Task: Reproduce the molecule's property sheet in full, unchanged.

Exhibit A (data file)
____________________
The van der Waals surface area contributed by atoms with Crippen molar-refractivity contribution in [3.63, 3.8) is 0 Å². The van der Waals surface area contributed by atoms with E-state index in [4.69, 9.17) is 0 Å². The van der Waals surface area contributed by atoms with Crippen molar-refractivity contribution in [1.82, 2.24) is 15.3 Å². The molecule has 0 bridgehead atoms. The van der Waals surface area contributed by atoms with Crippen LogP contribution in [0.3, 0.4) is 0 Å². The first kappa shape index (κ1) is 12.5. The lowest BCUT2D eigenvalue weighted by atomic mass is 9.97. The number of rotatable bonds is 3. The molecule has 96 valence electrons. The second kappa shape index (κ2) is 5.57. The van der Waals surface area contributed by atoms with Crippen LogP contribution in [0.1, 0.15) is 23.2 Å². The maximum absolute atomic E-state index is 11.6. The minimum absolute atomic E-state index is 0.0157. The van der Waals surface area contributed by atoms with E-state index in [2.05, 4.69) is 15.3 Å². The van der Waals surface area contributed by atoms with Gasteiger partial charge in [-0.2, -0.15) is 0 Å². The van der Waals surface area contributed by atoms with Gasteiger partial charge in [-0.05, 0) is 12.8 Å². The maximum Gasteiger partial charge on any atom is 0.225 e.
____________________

The van der Waals surface area contributed by atoms with Crippen molar-refractivity contribution in [3.63, 3.8) is 0 Å². The van der Waals surface area contributed by atoms with E-state index in [4.69, 9.17) is 0 Å². The van der Waals surface area contributed by atoms with Crippen molar-refractivity contribution in [1.82, 2.24) is 15.3 Å². The molecule has 0 bridgehead atoms. The van der Waals surface area contributed by atoms with Crippen LogP contribution in [0.3, 0.4) is 0 Å². The first kappa shape index (κ1) is 12.5. The lowest BCUT2D eigenvalue weighted by atomic mass is 9.97. The number of rotatable bonds is 3. The molecule has 96 valence electrons. The second kappa shape index (κ2) is 5.57. The van der Waals surface area contributed by atoms with Crippen LogP contribution in [0.1, 0.15) is 23.2 Å². The maximum absolute atomic E-state index is 11.6. The minimum absolute atomic E-state index is 0.0157. The van der Waals surface area contributed by atoms with E-state index in [2.05, 4.69) is 15.3 Å². The van der Waals surface area contributed by atoms with Gasteiger partial charge in [-0.2, -0.15) is 0 Å². The van der Waals surface area contributed by atoms with Gasteiger partial charge in [-0.05, 0) is 12.8 Å². The maximum Gasteiger partial charge on any atom is 0.225 e.